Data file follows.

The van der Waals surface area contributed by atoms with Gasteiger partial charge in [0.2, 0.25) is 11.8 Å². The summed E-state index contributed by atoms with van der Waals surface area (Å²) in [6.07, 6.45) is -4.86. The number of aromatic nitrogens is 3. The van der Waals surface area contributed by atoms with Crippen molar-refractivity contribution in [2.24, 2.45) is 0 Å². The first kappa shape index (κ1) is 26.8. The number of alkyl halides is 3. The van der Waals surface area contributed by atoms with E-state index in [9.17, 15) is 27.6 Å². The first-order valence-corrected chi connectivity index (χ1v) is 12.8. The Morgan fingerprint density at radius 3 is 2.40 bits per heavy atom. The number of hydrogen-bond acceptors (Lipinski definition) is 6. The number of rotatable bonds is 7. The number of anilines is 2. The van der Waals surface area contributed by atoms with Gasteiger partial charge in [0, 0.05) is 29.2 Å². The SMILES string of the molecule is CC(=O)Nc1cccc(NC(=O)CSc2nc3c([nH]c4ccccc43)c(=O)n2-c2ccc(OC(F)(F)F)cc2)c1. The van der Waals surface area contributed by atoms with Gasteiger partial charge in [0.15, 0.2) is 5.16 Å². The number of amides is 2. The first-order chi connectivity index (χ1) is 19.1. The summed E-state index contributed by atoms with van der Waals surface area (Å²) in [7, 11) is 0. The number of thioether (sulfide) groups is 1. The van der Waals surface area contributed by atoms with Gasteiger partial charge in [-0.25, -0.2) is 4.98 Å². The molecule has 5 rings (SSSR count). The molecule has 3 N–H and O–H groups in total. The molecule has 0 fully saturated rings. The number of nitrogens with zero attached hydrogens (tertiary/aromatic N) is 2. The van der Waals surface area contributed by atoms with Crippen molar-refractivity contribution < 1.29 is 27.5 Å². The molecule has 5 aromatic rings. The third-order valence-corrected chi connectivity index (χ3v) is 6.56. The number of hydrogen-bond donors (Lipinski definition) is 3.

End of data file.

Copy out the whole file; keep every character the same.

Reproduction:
The van der Waals surface area contributed by atoms with Gasteiger partial charge in [0.2, 0.25) is 11.8 Å². The summed E-state index contributed by atoms with van der Waals surface area (Å²) in [6.07, 6.45) is -4.86. The number of aromatic nitrogens is 3. The van der Waals surface area contributed by atoms with Crippen molar-refractivity contribution in [2.24, 2.45) is 0 Å². The first kappa shape index (κ1) is 26.8. The number of alkyl halides is 3. The van der Waals surface area contributed by atoms with E-state index in [9.17, 15) is 27.6 Å². The first-order valence-corrected chi connectivity index (χ1v) is 12.8. The Morgan fingerprint density at radius 3 is 2.40 bits per heavy atom. The number of hydrogen-bond acceptors (Lipinski definition) is 6. The number of rotatable bonds is 7. The number of anilines is 2. The van der Waals surface area contributed by atoms with Gasteiger partial charge in [0, 0.05) is 29.2 Å². The SMILES string of the molecule is CC(=O)Nc1cccc(NC(=O)CSc2nc3c([nH]c4ccccc43)c(=O)n2-c2ccc(OC(F)(F)F)cc2)c1. The van der Waals surface area contributed by atoms with Gasteiger partial charge in [0.15, 0.2) is 5.16 Å². The number of amides is 2. The first-order chi connectivity index (χ1) is 19.1. The summed E-state index contributed by atoms with van der Waals surface area (Å²) in [7, 11) is 0. The number of thioether (sulfide) groups is 1. The van der Waals surface area contributed by atoms with Gasteiger partial charge in [-0.25, -0.2) is 4.98 Å². The molecule has 5 rings (SSSR count). The molecule has 3 N–H and O–H groups in total. The molecule has 0 fully saturated rings. The number of nitrogens with zero attached hydrogens (tertiary/aromatic N) is 2. The van der Waals surface area contributed by atoms with Crippen molar-refractivity contribution < 1.29 is 27.5 Å². The molecule has 5 aromatic rings. The third-order valence-corrected chi connectivity index (χ3v) is 6.56. The number of hydrogen-bond donors (Lipinski definition) is 3.